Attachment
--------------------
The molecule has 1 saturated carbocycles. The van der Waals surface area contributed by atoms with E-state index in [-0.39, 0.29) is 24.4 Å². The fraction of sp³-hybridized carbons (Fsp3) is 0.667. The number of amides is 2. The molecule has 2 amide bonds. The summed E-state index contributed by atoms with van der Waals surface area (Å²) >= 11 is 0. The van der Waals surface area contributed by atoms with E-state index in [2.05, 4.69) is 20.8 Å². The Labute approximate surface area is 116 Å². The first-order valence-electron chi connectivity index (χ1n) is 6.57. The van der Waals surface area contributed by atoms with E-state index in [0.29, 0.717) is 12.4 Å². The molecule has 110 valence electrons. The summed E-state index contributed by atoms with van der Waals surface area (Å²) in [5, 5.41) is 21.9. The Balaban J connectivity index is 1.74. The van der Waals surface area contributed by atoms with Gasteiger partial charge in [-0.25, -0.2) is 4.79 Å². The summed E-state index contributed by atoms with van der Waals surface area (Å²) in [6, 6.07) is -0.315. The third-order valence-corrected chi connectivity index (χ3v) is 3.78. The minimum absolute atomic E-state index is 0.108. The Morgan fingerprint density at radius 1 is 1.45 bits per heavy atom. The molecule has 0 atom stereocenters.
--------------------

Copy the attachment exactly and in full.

The molecule has 1 saturated carbocycles. The van der Waals surface area contributed by atoms with E-state index in [-0.39, 0.29) is 24.4 Å². The fraction of sp³-hybridized carbons (Fsp3) is 0.667. The number of amides is 2. The molecule has 2 amide bonds. The summed E-state index contributed by atoms with van der Waals surface area (Å²) >= 11 is 0. The van der Waals surface area contributed by atoms with E-state index in [2.05, 4.69) is 20.8 Å². The Labute approximate surface area is 116 Å². The first-order valence-electron chi connectivity index (χ1n) is 6.57. The van der Waals surface area contributed by atoms with E-state index in [0.29, 0.717) is 12.4 Å². The molecule has 110 valence electrons. The summed E-state index contributed by atoms with van der Waals surface area (Å²) in [5, 5.41) is 21.9. The Balaban J connectivity index is 1.74. The van der Waals surface area contributed by atoms with Gasteiger partial charge in [-0.25, -0.2) is 4.79 Å². The summed E-state index contributed by atoms with van der Waals surface area (Å²) in [6, 6.07) is -0.315. The third-order valence-corrected chi connectivity index (χ3v) is 3.78. The minimum absolute atomic E-state index is 0.108. The Morgan fingerprint density at radius 1 is 1.45 bits per heavy atom. The molecule has 0 atom stereocenters.